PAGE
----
Opioid Use and Fentanyl Deaths Rise During the Pandemic

Never before the COVID-19 pandemic had America witnessed such alarming numbers related to opioid addiction and fentanyl deaths. The Centers for Disease Control and Prevention (CDC) reports synthetic opioid fatalities rose by an unparalleled 55% during the twelve months ending in September 2020.1 While reports show deaths from methamphetamines and other stimulants also increased by roughly 46% the increase has been linked to fentanyl contamination.2

overdose deaths during pandemic

As the pandemic forced people indoors and interrupted the substance use disorder treatment for tens of thousands of Americans, those in isolation battling fentanyl addiction fared most poorly. As the country fought a deadly health pandemic, a secondary silent pandemic claimed the lives of 81,003 Americans.3 In the 12 months ending in June 2020, that’s how many people died from drug overdose deaths, primarily powered by fentanyl.

Fentanyl Deaths Before The Pandemic

Studies have shown an increasing number of Americans turned to alcohol or illicit drugs to cope with the challenges of the pandemic. While numbers leading into spring 2020 indicated a slight increase in drug deaths than the year prior, experts say the pandemic triggered a massive spike in fentanyl deaths.

In 2011 and 2012, fentanyl was reported in an estimated 1,600 drug overdose deaths each year.4 Between 2012 and 2014, however, fentanyl-related drug overdose deaths more than doubled each year. Experts say easy access to synthetic opioids was primarily to blame. Those battling substance use disorder were often the victim of using drugs laced with fentanyl.

fentanyl overdose deaths

For example, in 2016, roughly seven of 10 fentanyl-related deaths also involved another drug, like cocaine or heroin.5 In 2020, fentanyl-related deaths increased by 38.4% in the 12 months leading up to May 2020 compared to the same period the previous year.6

Opioid Use and Fentanyl Overdoses 

Arizona experienced the highest number of reported non-fatal opioid overdoses since 2017 during the pandemic.

According to the Arizona Department of Health Services, January 2020 began an unprecedented year for opioid overdoses. The year started with 389 reported cases. By August 2020, Arizona saw its highest overdose caseload in more than three years with 510 overdoses.7 By implementing a plan that called on more engagement from community health workers, reducing community stigma, and standardizing protocols for navigation from high impact points, the state hoped to drive opioid use down.8 The pandemic carried through 2020, and opioid overdose numbers determined substance use disorder outpatient treatment centers would need to be utilized to help curb the drastic effects on Arizona residents.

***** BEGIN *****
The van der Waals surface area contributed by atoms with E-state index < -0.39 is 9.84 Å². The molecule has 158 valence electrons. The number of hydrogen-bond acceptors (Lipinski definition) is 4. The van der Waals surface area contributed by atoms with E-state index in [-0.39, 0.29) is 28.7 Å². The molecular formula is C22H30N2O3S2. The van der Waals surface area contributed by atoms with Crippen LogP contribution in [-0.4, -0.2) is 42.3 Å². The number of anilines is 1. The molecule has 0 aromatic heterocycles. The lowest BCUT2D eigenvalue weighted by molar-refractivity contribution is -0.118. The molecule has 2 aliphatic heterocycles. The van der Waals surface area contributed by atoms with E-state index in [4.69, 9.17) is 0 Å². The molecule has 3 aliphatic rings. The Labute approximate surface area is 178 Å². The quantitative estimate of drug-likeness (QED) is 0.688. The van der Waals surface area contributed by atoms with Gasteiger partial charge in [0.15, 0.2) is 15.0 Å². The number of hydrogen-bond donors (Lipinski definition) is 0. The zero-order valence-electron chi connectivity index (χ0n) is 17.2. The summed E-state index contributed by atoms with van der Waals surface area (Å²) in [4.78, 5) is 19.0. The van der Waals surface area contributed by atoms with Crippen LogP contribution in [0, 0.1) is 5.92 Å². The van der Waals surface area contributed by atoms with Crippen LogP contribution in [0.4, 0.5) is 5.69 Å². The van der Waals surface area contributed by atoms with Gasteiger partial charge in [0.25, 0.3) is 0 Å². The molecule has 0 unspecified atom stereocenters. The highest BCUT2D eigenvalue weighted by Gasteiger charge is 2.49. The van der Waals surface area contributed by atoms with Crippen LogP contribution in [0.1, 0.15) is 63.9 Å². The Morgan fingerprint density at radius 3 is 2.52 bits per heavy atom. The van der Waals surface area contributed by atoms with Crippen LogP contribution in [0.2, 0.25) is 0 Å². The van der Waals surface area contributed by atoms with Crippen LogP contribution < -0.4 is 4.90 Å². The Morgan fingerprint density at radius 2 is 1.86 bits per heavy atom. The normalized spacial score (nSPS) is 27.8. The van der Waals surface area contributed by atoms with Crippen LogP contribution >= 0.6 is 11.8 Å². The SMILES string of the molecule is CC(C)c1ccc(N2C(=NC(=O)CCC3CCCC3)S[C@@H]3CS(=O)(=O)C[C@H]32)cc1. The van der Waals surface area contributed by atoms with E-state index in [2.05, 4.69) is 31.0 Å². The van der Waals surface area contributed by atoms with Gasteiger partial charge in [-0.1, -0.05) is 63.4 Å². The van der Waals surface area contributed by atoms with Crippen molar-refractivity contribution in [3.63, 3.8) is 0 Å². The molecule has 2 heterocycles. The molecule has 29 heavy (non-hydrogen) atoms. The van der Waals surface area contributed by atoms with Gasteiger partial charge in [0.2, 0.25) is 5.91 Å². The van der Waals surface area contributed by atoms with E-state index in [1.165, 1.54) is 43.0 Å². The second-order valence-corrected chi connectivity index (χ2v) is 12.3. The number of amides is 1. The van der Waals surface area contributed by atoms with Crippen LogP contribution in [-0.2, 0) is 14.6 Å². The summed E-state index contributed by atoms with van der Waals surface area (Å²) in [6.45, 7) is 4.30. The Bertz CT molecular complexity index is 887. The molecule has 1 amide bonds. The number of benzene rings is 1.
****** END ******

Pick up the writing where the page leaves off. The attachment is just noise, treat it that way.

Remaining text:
opioid and fentanyl use

In addition, Arizona is one of the hardest-hit states when it comes to the COVID-pandemic. Statistics reveal the state faces 213 deaths per 100,000 residents as of February 2021.9 With such a drastic impact, pandemic deaths are sure to reach those already facing mental, emotional, and physical challenges with the required isolation of the virus. The loss people experience in such a trying time only magnifies the need for a coping mechanism. Unfortunately, many are turning to opioids.

The Best Treatment For Opioid Addiction

One of the essential elements to understanding opioid addiction or dependence on fentanyl is to evaluate the patient’s mental health wellness. Many well-intended plans fail to provide in support of separating patients from their drug of choice is the treatment for dual diagnosis. Experienced medicine and mental health experts understand that placing a substance use disorder patient in a supportive environment is only half the battle for drug rehabilitation.

When a mental health condition and substance use disorder overlap, it’s crucial to have expert treatment of both conditions. Without a proper treatment plan for dual diagnosis, the patient is more likely to regress into harmful coping mechanisms. Research varies on whether mental illness develops due to substance abuse or vice versa. However, drug addiction experts agree that mental health and addiction exacerbate the other. Statistics show that among the 38.6 million Americans with mental health disorders, 18.7% use prescription opioids.10 Adults without mental health disorders run a 5% risk of using opioids. Those battling mental health disorders are significantly more likely (18.7%) to use opioids.11

getting help for opioid and fentanyl use

Arizona Opioid Addiction Treatment

Choosing the best drug rehabilitation center in Arizona should be a top priority for those dealing with substance use disorder. Opioid addiction can easily lend itself to experimenting with fentanyl use, even if unintended. Desert Cove Recovery drug counselors and mental health specialists are trained explicitly in intensive outpatient treatment so you can immediately begin to incorporate new coping strategies into your everyday life. To learn more about developing a customized treatment plan for your needs, contact the Desert Cove Recovery team today.